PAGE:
Must have interviewed a tiny number of HYS ID commuters otherwise figures would be 99.9% negative.

  • rate this
    +2

    Comment number 33.

    These statistics are based on 31,000 responses...

    Apparently 1.8 million use the train every day to get to work.

    This sample is not representative of the population and is more than likely to be skewed!

  • rate this
    +3

    Comment number 32.

    I'd love to know the exact question they asked people, e.g. "Are you satisfied that you didn't die?"

    For me it's got much worse since FirstGroup have taken over more journeys. During the Christmas shopping season the trains going to Manchester / Manchester Airport on Saturday morning still only had 3 carriages. I had a seat reservation but couldn't physically get on it because it was so packed!

  • rate this
    +1

    Comment number 31.

    I dont believe this at all. My experences on the trains during 2012 have been truly aweful.
    83% satisfaction with London Midland?????? Seriously. There service is terrible, it is on time literally 1 in 10.
    What people are they asking?

  • rate this
    +2

    Comment number 30.

    record high compared to what?!
    Our trains are cramped; food is expensive; fare is rising. Who exactly is happy with it?

  • rate this
    +2

    Comment number 29.

    These 'surveys' are rubbish at best, lies at worst - At Maidenhead someone got on the Marlow branch line train with a handful but when the train was delayed none were handed out!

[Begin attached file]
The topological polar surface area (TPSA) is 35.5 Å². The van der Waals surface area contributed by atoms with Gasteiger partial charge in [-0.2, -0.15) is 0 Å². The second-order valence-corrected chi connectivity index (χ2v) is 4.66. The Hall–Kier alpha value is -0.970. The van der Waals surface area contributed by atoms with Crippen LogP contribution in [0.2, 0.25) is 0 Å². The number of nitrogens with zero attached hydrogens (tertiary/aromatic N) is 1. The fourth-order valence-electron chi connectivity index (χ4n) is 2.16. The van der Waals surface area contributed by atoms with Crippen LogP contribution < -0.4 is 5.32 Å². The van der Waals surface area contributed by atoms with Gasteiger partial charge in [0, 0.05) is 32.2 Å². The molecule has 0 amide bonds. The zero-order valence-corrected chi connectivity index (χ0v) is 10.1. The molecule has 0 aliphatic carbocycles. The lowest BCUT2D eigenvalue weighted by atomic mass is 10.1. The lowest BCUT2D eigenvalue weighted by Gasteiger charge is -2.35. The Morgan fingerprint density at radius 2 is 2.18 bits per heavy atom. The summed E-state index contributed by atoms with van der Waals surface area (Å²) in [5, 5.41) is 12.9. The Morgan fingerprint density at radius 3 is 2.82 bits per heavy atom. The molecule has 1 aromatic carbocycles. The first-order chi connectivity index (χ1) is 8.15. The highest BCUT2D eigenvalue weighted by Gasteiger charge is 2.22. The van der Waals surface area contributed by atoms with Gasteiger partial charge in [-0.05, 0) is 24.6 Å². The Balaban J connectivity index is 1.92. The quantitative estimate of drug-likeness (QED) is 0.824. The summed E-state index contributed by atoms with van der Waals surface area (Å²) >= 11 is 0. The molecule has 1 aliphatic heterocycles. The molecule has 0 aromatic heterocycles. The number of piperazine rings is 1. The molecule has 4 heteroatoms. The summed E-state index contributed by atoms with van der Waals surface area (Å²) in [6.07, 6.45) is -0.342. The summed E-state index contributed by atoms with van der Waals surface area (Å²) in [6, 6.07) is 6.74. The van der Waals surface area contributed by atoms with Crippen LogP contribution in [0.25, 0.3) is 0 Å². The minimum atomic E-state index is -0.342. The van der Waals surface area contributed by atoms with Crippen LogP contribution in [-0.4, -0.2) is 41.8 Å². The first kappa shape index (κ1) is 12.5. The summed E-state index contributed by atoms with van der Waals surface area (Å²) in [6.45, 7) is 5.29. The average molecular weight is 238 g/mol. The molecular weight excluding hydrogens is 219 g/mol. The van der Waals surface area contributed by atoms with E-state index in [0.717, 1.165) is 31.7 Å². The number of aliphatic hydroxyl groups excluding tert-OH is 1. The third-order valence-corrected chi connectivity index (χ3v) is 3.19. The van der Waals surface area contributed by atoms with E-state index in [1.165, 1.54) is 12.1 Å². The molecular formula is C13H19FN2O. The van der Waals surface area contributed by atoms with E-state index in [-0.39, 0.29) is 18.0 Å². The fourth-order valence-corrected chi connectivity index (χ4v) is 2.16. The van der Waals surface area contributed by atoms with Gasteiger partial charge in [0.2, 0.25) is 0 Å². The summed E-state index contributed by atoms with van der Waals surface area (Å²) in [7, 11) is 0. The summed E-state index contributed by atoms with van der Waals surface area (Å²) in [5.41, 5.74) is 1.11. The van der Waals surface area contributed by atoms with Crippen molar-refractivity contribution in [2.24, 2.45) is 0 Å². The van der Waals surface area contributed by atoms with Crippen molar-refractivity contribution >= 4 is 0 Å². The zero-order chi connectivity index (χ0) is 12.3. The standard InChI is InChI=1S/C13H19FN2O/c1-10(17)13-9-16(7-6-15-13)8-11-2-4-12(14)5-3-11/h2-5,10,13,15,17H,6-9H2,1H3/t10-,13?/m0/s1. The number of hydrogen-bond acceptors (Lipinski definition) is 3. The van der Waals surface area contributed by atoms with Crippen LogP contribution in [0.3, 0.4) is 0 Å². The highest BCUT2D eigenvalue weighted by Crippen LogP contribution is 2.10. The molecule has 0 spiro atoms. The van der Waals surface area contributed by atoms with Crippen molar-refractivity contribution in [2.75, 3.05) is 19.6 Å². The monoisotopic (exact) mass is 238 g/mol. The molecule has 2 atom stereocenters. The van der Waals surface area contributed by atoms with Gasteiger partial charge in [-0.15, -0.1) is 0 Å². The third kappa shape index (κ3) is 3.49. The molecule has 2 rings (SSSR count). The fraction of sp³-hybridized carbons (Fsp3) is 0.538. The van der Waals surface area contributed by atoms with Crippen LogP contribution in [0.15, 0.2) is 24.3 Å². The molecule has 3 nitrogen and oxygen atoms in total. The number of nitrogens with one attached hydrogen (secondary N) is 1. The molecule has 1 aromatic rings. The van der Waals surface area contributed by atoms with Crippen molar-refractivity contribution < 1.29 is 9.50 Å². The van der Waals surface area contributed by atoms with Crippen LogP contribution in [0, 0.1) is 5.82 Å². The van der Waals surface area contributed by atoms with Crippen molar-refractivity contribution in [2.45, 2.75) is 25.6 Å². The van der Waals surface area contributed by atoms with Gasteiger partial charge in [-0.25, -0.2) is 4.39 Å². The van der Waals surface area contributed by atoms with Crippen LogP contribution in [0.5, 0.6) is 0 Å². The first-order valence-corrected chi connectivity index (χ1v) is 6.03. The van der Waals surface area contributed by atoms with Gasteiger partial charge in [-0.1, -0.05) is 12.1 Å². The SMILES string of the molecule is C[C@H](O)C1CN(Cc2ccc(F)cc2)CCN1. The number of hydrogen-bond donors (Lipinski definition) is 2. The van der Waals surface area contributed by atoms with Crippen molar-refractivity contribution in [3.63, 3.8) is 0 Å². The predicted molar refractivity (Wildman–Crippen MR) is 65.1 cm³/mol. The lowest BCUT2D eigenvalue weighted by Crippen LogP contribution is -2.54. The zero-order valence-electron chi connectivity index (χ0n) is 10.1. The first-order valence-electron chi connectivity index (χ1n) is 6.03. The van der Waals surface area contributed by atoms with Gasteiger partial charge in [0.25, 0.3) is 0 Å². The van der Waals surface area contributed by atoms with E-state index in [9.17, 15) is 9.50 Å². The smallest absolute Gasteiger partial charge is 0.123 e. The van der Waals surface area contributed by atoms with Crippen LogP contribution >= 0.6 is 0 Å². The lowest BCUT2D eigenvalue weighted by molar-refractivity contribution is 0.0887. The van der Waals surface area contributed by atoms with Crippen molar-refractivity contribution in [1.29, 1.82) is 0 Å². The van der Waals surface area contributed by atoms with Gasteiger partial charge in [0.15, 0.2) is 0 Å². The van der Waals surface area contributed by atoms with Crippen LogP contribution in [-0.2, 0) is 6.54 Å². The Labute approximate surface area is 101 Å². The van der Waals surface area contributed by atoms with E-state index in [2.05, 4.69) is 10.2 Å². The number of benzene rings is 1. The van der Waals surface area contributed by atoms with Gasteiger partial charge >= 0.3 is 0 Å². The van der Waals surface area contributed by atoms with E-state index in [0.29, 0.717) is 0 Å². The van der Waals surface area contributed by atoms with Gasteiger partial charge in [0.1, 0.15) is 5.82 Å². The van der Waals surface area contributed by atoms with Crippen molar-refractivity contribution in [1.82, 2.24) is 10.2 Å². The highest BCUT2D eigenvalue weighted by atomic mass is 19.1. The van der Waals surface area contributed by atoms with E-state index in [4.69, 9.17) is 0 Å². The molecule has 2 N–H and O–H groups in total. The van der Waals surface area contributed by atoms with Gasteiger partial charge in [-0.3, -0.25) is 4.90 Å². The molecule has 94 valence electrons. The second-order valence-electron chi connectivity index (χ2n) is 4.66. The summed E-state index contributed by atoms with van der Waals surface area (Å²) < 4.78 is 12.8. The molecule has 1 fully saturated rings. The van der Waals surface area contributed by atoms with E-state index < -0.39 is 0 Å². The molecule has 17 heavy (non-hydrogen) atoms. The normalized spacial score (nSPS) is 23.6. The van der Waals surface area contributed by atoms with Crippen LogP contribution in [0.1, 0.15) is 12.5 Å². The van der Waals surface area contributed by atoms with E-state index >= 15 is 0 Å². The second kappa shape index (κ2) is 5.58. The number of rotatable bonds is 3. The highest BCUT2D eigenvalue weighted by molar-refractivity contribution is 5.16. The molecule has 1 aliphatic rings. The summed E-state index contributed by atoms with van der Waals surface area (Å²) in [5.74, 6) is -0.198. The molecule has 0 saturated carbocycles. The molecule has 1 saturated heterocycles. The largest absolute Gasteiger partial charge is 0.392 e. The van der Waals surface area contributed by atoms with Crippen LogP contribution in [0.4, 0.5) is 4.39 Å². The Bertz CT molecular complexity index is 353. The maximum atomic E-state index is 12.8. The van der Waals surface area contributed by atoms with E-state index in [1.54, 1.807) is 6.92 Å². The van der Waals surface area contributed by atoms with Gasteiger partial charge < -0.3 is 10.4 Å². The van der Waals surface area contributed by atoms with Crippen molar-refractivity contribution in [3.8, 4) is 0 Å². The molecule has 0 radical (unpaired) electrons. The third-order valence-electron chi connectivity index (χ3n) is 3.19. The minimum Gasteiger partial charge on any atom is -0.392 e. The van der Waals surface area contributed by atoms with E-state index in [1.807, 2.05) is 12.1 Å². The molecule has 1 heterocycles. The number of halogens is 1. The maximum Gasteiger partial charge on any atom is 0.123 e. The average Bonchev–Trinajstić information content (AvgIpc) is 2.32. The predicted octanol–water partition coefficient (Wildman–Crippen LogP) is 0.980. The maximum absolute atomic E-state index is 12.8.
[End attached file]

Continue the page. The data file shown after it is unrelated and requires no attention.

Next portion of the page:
• rate this
    +2

    Comment number 28.

    Every time I travel by rail there's always a problem, whether it be delays, cancellations or simple irritant like a lack of heating last week. However, the prices they charge are totally out of synch with the quality of service provided. Carlisle station in the evening is a ghost town. There are no cafes open and it's an embarrassment when you compare with the service provided on the continent.

  • rate this
    +1

    Comment number 27.

    47% happy with the fares? I don't believe it.

  • rate this
    0

    Comment number 26.

    "The highest ratings for overall satisfaction were achieved by Grand Central (96%), First Hull Trains (95%), and Heathrow Connect (94%) while Heathrow Express, c2c, & London Overground all had 93%"

    London Overground is nationalised. All the rest bar c2c are 'open access operators'. Conclusion: what we all knew, if railways are privatised there MUST be competition, otherwise keep them state-owned.